International Day for the Abolition of Slavery

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International Day for the Abolition of Slavery
International Day for the Abolition of Slavery

The International Day for the Abolition of Slavery is an annual event observed on December 2, established by the United Nations General Assembly in 1986.

On December 2, 1949, the United Nations General Assembly approved the Convention for the Suppression of the Traffic in Persons and of the Exploitation of the Prostitution of Others. Furthermore, through resolution 57/195 dated December 18, 2002, the Assembly declared 2004 as the International Year to Commemorate the Struggle against Slavery and its Abolition.

Historical Context

  1. Abolition Movements: The abolition of slavery has been a long-standing struggle, with various countries and organizations working to abolish the transatlantic slave trade and chattel slavery throughout history.

  2. Legal Framework: The United Nations General Assembly adopted the Universal Declaration of Human Rights in 1948, which includes provisions against slavery and forced labor. Several international treaties and conventions have since been established to address slavery, including the Slavery Convention of 1926 and the Supplementary Convention on the Abolition of Slavery, the Slave Trade, and Institutions and Practices Similar to Slavery of 1956.

Purpose and Objectives

  1. Awareness and Education: The International Day for the Abolition of Slavery aims to raise awareness about modern forms of slavery, including forced labor, human trafficking, child labor, and exploitation.

  2. Promotion of Human Rights: Advocate for the protection and promotion of human rights, including the rights of victims of slavery and forced labor.

  3. Commemoration: Honor the memory of those who have suffered and died as a result of slavery and its abolitionist movements.

Activities and Observances

  1. Conferences and Symposia: Organizations, governments, and civil society groups organize conferences, seminars, and educational events to discuss the impact of slavery, share research findings, and promote strategies for combating modern slavery.

  2. Awareness Campaigns: Launch public awareness campaigns through social media, publications, and community outreach to educate the public about the prevalence of modern slavery and encourage action against it.

  3. Legal and Policy Advocacy: Advocate for stronger legal frameworks, policies, and enforcement mechanisms to prevent slavery, protect victims, and prosecute perpetrators.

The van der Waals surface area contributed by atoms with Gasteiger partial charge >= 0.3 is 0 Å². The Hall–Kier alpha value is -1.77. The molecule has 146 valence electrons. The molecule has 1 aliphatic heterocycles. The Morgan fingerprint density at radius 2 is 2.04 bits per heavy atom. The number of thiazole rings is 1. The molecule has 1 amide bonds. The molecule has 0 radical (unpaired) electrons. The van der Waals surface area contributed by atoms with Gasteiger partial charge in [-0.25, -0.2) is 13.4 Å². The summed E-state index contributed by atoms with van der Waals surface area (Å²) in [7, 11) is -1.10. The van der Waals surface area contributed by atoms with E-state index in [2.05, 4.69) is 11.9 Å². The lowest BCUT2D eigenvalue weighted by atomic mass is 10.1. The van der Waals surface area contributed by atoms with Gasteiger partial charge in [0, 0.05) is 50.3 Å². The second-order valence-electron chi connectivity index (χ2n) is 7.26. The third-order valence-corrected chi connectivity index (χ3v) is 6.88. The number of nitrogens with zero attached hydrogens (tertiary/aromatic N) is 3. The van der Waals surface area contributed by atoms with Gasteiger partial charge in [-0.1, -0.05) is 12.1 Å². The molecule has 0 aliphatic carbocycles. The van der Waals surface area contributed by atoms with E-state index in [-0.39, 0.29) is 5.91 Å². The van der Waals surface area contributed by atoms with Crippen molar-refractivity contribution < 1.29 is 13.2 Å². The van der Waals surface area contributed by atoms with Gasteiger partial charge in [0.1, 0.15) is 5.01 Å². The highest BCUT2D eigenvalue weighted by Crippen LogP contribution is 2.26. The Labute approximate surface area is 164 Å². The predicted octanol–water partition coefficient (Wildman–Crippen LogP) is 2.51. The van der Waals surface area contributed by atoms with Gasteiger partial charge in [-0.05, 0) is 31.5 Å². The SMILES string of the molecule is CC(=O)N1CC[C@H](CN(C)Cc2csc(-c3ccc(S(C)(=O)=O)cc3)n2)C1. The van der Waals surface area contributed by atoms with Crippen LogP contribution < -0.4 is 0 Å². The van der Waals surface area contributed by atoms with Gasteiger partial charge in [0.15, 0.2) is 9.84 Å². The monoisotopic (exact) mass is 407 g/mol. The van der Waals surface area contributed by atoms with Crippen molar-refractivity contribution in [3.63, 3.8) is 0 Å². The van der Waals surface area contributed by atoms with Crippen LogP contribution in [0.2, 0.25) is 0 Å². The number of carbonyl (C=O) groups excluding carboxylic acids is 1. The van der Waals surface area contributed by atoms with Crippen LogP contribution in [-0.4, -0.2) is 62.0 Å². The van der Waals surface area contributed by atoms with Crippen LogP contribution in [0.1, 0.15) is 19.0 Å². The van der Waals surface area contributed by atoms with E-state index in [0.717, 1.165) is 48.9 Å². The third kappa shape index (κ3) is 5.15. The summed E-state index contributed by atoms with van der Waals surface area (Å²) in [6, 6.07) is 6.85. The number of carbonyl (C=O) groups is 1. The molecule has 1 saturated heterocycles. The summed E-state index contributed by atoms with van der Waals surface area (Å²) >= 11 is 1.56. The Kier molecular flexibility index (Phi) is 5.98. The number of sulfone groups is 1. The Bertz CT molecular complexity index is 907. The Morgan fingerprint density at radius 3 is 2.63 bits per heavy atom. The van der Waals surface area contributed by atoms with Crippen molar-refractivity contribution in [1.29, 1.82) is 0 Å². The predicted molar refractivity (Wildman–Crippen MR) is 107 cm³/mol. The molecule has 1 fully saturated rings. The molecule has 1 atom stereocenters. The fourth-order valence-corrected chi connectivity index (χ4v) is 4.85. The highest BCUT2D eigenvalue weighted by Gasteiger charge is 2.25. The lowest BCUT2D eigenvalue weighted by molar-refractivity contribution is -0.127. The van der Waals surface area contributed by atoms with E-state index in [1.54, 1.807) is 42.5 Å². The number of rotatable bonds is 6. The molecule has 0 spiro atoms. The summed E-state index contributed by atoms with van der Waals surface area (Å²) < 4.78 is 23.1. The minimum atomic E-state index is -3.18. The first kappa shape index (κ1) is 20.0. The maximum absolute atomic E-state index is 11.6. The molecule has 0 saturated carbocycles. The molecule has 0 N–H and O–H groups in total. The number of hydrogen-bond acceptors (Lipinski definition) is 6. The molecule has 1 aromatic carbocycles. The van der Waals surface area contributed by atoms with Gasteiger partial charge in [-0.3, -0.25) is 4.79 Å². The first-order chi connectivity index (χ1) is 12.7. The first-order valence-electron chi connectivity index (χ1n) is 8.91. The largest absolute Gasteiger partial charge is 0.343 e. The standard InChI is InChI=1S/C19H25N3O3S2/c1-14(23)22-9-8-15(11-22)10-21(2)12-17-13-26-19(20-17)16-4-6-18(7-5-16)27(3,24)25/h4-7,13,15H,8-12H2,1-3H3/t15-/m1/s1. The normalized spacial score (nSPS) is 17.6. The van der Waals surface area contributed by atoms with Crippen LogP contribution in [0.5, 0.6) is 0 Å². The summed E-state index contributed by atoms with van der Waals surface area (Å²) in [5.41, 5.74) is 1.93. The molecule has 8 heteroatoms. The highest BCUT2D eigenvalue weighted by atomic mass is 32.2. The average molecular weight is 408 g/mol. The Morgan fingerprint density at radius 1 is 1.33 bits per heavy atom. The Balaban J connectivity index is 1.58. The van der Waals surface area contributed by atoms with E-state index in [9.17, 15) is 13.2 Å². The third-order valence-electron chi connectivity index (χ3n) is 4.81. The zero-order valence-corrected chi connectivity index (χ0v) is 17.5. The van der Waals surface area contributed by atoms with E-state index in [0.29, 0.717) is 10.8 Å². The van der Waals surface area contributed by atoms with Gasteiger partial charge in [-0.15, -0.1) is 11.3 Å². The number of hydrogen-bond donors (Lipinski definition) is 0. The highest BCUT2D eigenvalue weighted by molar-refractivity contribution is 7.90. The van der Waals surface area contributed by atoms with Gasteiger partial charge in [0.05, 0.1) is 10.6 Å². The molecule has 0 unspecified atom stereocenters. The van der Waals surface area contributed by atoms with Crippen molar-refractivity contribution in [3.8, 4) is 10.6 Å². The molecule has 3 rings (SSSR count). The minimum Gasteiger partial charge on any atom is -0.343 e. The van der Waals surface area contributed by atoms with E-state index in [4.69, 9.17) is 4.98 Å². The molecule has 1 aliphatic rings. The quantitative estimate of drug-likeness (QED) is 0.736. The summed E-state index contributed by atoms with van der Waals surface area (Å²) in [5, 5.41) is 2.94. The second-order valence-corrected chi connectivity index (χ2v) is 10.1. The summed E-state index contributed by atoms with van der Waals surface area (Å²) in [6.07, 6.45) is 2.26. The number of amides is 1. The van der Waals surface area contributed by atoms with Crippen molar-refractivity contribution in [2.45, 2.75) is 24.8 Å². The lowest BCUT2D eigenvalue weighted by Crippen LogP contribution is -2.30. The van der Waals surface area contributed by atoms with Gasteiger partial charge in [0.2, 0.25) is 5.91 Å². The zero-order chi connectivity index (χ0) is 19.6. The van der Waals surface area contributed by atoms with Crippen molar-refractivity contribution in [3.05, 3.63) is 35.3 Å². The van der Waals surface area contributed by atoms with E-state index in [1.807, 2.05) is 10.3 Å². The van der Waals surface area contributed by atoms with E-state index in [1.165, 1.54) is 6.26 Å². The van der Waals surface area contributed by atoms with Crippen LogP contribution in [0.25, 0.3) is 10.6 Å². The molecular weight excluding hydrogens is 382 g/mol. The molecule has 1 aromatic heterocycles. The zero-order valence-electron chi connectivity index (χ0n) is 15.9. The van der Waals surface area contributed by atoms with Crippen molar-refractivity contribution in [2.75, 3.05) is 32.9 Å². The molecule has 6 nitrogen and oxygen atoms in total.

Global Impact and Challenges

  1. Global Issue: Modern slavery persists in various forms across the world, affecting millions of men, women, and children, particularly in vulnerable communities and marginalized populations.

  2. Root Causes: Addressing the root causes of slavery, including poverty, inequality, discrimination, and lack of access to education and employment opportunities, is crucial to effectively combating the issue.

  3. International Cooperation: Enhance international cooperation and collaboration among governments, law enforcement agencies, civil society organizations, and businesses to combat human trafficking and forced labor across borders.

Calls to Action

  1. Ending Modern Slavery: Strengthen efforts to eradicate modern slavery in all its forms and manifestations, including forced labor, human trafficking, child labor, and debt bondage.

  2. Protecting Victims: Ensure the protection, rehabilitation, and reintegration of victims of slavery and forced labor, including access to legal aid, healthcare, education, and livelihood opportunities.

  3. Corporate Responsibility: Encourage businesses and industries to adopt ethical supply chain practices, conduct due diligence to prevent forced labor, and promote fair labor standards.

Future Directions

  1. Sustainable Development Goals: Integrate efforts to eradicate modern slavery into the United Nations Sustainable Development Goals (SDGs), particularly Goal 8.7, which aims to end forced labor, modern slavery, and human trafficking by 2030.

  2. Empowerment and Resilience: Empower individuals and communities, particularly those at risk of exploitation, through education, economic empowerment, and social protection measures.


The International Day for the Abolition of Slavery underscores the global commitment to ending all forms of slavery and forced labor. By raising awareness, advocating for human rights, and promoting effective policies and practices, the international community can work together to ensure a world where slavery is eradicated, and all individuals can live with dignity, freedom, and equality.